The decision applies to cars and vans 10-year-old, or older, and has been put in to place following the careful consideration of car industry proposals, lessons learnt from European schemes as well as concerns raised about the impact of such a scheme on other sectors of the economy.
The UK scheme, with £300m (AU$612 million) from Government and matched funding from industry, is intended to provide immediate support on a short-term basis to boost the car industry and its supply chain in the wake of falling sales. It will also get older vehicles off the road and encourage consumers to invest in new, safer, and potentially more environmentally friendly models.
"This is targeted action with a capped budget and for a limited time, designed to boost the whole motor trade," said Business Secretary Lord Mandelson. "This will ensure that the benefits of a scrappage scheme are balanced with the needs of other sectors of the car industry such as the second hand market, maintenance and repair businesses, and other industries that produce consumer durables or on the taxpayer. The car sector is under huge pressure at the moment and the government is determined it remains a very important part of our manufacturing base. It invests heavily in research and development, supports highly skilled workers and a wider supply chain. These are vital to our future manufacturing and retail success."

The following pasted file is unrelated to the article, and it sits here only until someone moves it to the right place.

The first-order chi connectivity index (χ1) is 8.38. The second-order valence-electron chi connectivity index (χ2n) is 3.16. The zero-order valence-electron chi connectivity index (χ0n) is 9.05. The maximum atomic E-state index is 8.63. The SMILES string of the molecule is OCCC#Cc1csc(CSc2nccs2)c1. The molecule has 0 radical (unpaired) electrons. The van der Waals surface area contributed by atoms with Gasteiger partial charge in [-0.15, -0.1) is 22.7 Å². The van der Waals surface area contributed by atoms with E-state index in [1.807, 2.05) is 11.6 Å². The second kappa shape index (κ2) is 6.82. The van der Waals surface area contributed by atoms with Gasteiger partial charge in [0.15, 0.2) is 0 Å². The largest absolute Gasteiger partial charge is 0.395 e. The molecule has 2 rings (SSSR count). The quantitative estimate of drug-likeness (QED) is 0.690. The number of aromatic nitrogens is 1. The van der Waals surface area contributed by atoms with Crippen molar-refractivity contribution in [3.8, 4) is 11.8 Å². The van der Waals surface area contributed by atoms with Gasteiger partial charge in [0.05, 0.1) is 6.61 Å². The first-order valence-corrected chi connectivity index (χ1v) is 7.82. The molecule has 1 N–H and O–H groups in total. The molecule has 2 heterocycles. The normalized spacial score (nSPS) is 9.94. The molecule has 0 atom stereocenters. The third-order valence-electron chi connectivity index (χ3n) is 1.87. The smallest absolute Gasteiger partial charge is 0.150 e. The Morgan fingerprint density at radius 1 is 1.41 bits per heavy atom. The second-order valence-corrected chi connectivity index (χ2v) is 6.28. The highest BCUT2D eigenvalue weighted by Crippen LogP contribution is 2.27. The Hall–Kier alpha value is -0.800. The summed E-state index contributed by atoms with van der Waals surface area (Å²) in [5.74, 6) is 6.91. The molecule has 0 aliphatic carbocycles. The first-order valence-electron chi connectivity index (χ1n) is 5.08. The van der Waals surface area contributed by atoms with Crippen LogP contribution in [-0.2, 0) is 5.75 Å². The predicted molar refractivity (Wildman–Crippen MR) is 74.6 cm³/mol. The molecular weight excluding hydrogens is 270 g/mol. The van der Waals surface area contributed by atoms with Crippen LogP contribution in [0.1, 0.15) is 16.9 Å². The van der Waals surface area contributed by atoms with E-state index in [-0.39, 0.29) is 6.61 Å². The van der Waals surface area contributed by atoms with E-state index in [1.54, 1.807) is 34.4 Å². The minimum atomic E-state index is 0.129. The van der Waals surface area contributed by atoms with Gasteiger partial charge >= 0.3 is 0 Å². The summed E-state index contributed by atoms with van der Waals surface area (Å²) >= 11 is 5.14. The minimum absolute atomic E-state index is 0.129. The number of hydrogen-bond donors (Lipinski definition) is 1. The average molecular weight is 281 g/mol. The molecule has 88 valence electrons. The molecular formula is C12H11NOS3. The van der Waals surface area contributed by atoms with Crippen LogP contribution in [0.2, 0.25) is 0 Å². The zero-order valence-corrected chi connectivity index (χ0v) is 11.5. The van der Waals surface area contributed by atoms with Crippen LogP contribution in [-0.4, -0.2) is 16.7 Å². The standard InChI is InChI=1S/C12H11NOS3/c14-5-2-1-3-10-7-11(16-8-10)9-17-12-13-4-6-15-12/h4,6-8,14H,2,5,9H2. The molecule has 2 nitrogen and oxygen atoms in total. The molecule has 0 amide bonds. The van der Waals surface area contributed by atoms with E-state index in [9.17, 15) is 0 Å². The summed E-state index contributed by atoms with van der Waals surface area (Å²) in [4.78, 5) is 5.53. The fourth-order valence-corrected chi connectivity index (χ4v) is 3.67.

The scheme will be run by automotive manufacturers who wish to participate. It is expected to be operational from mid-May to allow industry time to prepare. There will be proper verification procedures to ensure the rules are followed, including audits by DVLA to avoid abuse that has been encountered in other countries.
"People will not only save hard-earned cash on buying a new car or a van for their business but they will know they are helping save jobs too," said Business Minister Ian Pearson. "If you've got a vehicle that's ten years old or more, you just need to talk to a participating dealer who will do the rest. You will get at least £2,000 towards a new one."
Let us know what you think about this idea. Would it work here in Australia? Leave a comment now.